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I have imported data from a file into a data frame in R. It is something like this.

Name      Count   Category
A         100     Cat1
C         10      Cat2
D         40      Cat1 
E         30      Cat3
H         3       Cat3
Z         20      Cat2
M         50      Cat10

So now i want to add the Category column depending on the values in the column Name. So something like if Name = (A, D), Category = 'Cat1' etc.

This is only a simple example I am giving. I have a large number of Names and Categories so I want a compact syntax. How can I do this?

Edit: I've changed the example to better suit my needs as the name can be anything not numeric. Sorry for not being too clear before.

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5 Answers 5

up vote 2 down vote accepted

You can use a map. (UPDATED to use stringsAsFactors = FALSE)

df <- data.frame( Name = c('A', 'C', 'D', 'E', 'H', 'Z', 'M'), 
                  Count = c(100,10,40,30,3,20,50), stringsAsFactors = FALSE)
Categories <- list(Cat1 = c('A','D'), 
                   Cat2 = c('C','Z'), 
                   Cat3 = c('E','H'), 
                   Cat10 = 'M')
nams <- names( Categories )
nums <- sapply(Categories, length)
CatMap <- unlist( Map( rep, nams, nums ) )
names(CatMap) <- unlist( Categories )

df <- transform( df, Category = CatMap[ Name ])
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+1 Nice use of Map(). This is the second time in a week someone here has used Map() in an answer and they seem very useful indeed. –  Gavin Simpson Dec 30 '10 at 13:05
    
@Gavin thanks. Actually that other post taught me about Map! –  Prasad Chalasani Dec 30 '10 at 13:26
    
@pchalasani Thanks this is a nice way to do the recoding. However I tried this and the mapping is all wrong somehow when I did it in my actual data. The example you give works just fine. Any possible reasons for this? –  sfactor Dec 30 '10 at 13:39
    
@sfactor that is hard to say unless I see more of your actual data –  Prasad Chalasani Dec 30 '10 at 13:58
2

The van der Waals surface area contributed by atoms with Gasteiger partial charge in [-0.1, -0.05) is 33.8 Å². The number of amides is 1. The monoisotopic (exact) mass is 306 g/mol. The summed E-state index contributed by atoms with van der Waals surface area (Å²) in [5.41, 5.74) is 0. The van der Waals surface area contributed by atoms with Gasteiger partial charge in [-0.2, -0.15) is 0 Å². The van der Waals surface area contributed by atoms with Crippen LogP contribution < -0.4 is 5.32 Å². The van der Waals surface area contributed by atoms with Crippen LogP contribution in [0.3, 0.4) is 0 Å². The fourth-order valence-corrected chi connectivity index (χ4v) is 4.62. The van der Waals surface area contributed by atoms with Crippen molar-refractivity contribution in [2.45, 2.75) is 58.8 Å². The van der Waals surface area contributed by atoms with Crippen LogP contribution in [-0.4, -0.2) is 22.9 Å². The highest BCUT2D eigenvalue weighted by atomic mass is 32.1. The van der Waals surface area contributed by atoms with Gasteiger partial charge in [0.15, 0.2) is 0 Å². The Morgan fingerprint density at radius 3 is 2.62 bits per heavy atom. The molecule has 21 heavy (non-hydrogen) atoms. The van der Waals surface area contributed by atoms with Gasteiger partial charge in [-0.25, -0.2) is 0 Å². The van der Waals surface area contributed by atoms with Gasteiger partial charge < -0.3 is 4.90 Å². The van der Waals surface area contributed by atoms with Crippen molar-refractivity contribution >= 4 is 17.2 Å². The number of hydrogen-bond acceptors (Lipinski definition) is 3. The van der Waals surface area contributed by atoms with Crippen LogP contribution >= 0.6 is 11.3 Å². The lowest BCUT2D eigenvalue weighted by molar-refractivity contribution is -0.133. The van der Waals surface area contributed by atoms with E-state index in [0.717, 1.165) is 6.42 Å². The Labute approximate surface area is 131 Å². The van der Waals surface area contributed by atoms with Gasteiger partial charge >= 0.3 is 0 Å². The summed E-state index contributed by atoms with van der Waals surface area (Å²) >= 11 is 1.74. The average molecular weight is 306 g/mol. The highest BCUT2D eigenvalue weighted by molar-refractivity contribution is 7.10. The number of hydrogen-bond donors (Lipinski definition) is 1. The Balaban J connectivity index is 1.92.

@sfactor: got it! You can fix it if you use stringsAsFactors = FALSE in the first line when you are constructing the data frame. I fixed my solution to do this. Incidentally, R's default behavior of treating string-valued data-frame columns as Factors often bites me. I have to keep saying stringsAsFactors = FALSE in many places in my code. Sometimes I just set it to FALSE globally as in options(stringsAsFactors = FALSE) because I rarely need to interpret strings as factors in my work, but your use may be different. –  Prasad Chalasani Dec 30 '10 at 15:01

You can use ifelse. If your data frame were called df you would do:

df$cat <- ifelse(df$name<100, "Ones", "Hundreds")
df$cat <- ifelse(df$name<1000, df$cat, "Thousands")
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sorry I should have been more clear, so I changed the example, the name can be any alphabetical value not numeric. but thanks i'll try to apply a logic like this and see. –  sfactor Dec 30 '10 at 12:39

[Update following the OP's comment and altered Q]

DF <- data.frame(Name = c("A","C","D","E","H","Z","M"),
                 Count = c(100,10,40,30,3,20,50), stringsAsFactors = FALSE)
lookup <- data.frame(Name = c("A","C","D","E","H","Z","M"),
                     Category = paste("Cat", c(1,2,1,3,3,2,10), sep = ""),
                     stringsAsFactors = FALSE)

Using the above data frames, we can do a data base merge. You need to set-up lookup for the Name Category combinations you want, which is OK if there aren't a very large number of Names (At least you only need to list them once each in lookup and you don't have to do it in order - list all Cat1 Names first, etc):

> merge(DF, lookup, by = "Name")
  Name Count Category
1    A   100     Cat1
2    C    10     Cat2
3    D    40     Cat1
4    E    30     Cat3
5    H     3     Cat3
6    M    50    Cat10
7    Z    20     Cat2
> merge(DF, lookup, by = "Name", sort = FALSE)
  Name Count Category
1    A   100     Cat1
2    C    10     Cat2
3    D    40     Cat1
4    E    30     Cat3
5    H     3     Cat3
6    Z    20     Cat2
7    M    50    Cat10

One option is indexing:

foo <- function(x) {
    out <- character(length = length(x))
    chars <- c("Ones", "Tens", "Hundreds", "Thousands")
    out[x < 10] <- chars[1]
    out[x >= 10 & x < 100] <- chars[2]
    out[x >= 100 & x < 1000] <- chars[3]
    out[x >= 1000 & x < 10000] <- chars[4]
    return(factor(out, levels = chars))
}

An alternative that scales better is,

bar <- function(x, cats = c("Ones", "Tens", "Hundreds", "Thousands")) {
    out <- cats[floor(log10(x)) + 1]
    factor(out, levels = cats)
}
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check out:

  • cut()
  • recode() in the car package
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Perhaps simpler and more readable using ifelse and %in%:

df <- data.frame( Name = c('A', 'C', 'D', 'E', 'H', 'Z', 'M'), 
Count =c(100,10,40,30,3,20,50), stringsAsFactors = FALSE)

cat1 = c("A","D")
cat2 = c("C","Z")
cat3 = c("E","H")
cat10 = c("M")

df$Category = ifelse(df$Name %in% cat1, "Cat1",
              ifelse(df$Name %in% cat2, "Cat2",
              ifelse(df$Name %in% cat3, "Cat3",
              ifelse(df$Name %in% cat10, "Cat10",
              NA))))

   Name Count Category
1    A   100     Cat1
2    C    10     Cat2
3    D    40     Cat1
4    E    30     Cat3
5    H     3     Cat3
6    Z    20     Cat2
7    M    50    Cat10
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